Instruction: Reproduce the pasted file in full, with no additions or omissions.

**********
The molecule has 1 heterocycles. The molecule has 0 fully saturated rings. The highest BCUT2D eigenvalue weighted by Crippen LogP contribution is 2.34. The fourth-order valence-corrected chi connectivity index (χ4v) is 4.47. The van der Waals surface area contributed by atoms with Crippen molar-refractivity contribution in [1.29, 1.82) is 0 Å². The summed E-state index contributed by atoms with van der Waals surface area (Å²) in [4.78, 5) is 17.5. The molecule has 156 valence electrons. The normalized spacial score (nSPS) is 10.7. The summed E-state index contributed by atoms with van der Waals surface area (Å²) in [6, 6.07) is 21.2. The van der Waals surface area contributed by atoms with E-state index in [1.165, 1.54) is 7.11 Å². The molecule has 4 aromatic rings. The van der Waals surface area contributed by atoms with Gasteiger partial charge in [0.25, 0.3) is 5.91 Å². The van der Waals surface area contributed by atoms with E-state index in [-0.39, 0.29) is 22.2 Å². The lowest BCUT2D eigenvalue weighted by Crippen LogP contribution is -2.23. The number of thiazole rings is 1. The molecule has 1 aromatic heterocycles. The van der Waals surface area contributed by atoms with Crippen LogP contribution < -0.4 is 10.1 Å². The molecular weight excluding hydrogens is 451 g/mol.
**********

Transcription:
The molecule has 1 heterocycles. The molecule has 0 fully saturated rings. The highest BCUT2D eigenvalue weighted by Crippen LogP contribution is 2.34. The fourth-order valence-corrected chi connectivity index (χ4v) is 4.47. The van der Waals surface area contributed by atoms with Crippen molar-refractivity contribution in [1.29, 1.82) is 0 Å². The summed E-state index contributed by atoms with van der Waals surface area (Å²) in [4.78, 5) is 17.5. The molecule has 156 valence electrons. The normalized spacial score (nSPS) is 10.7. The summed E-state index contributed by atoms with van der Waals surface area (Å²) in [6, 6.07) is 21.2. The van der Waals surface area contributed by atoms with E-state index in [1.165, 1.54) is 7.11 Å². The molecule has 4 aromatic rings. The van der Waals surface area contributed by atoms with Gasteiger partial charge in [0.25, 0.3) is 5.91 Å². The van der Waals surface area contributed by atoms with E-state index in [-0.39, 0.29) is 22.2 Å². The lowest BCUT2D eigenvalue weighted by Crippen LogP contribution is -2.23. The number of thiazole rings is 1. The molecule has 1 aromatic heterocycles. The van der Waals surface area contributed by atoms with Crippen LogP contribution < -0.4 is 10.1 Å². The molecular weight excluding hydrogens is 451 g/mol.